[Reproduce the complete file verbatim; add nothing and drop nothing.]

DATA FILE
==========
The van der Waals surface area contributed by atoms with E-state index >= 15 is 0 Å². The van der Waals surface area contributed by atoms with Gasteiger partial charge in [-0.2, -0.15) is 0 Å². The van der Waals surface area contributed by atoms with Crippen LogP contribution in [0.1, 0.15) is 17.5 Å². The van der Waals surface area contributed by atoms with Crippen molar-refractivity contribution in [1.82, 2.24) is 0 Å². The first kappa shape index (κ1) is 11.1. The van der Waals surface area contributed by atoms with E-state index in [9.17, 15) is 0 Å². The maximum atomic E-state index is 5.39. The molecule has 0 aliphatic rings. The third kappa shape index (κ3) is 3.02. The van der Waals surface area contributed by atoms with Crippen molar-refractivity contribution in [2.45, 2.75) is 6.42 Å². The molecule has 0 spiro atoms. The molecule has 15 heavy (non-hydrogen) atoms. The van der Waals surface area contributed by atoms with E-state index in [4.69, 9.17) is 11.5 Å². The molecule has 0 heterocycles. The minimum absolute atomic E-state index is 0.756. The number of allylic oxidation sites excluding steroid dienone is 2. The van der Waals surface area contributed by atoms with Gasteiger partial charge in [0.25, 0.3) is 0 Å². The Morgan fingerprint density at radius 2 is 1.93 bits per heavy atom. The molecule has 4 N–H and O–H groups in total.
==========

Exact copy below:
The van der Waals surface area contributed by atoms with E-state index >= 15 is 0 Å². The van der Waals surface area contributed by atoms with Gasteiger partial charge in [-0.2, -0.15) is 0 Å². The van der Waals surface area contributed by atoms with Crippen LogP contribution in [0.1, 0.15) is 17.5 Å². The van der Waals surface area contributed by atoms with Crippen molar-refractivity contribution in [1.82, 2.24) is 0 Å². The first kappa shape index (κ1) is 11.1. The van der Waals surface area contributed by atoms with E-state index in [9.17, 15) is 0 Å². The maximum atomic E-state index is 5.39. The molecule has 0 aliphatic rings. The third kappa shape index (κ3) is 3.02. The van der Waals surface area contributed by atoms with Crippen molar-refractivity contribution in [2.45, 2.75) is 6.42 Å². The molecule has 0 spiro atoms. The molecule has 15 heavy (non-hydrogen) atoms. The van der Waals surface area contributed by atoms with E-state index in [4.69, 9.17) is 11.5 Å². The molecule has 0 heterocycles. The minimum absolute atomic E-state index is 0.756. The number of allylic oxidation sites excluding steroid dienone is 2. The van der Waals surface area contributed by atoms with Gasteiger partial charge in [0.25, 0.3) is 0 Å². The Morgan fingerprint density at radius 2 is 1.93 bits per heavy atom. The molecule has 4 N–H and O–H groups in total.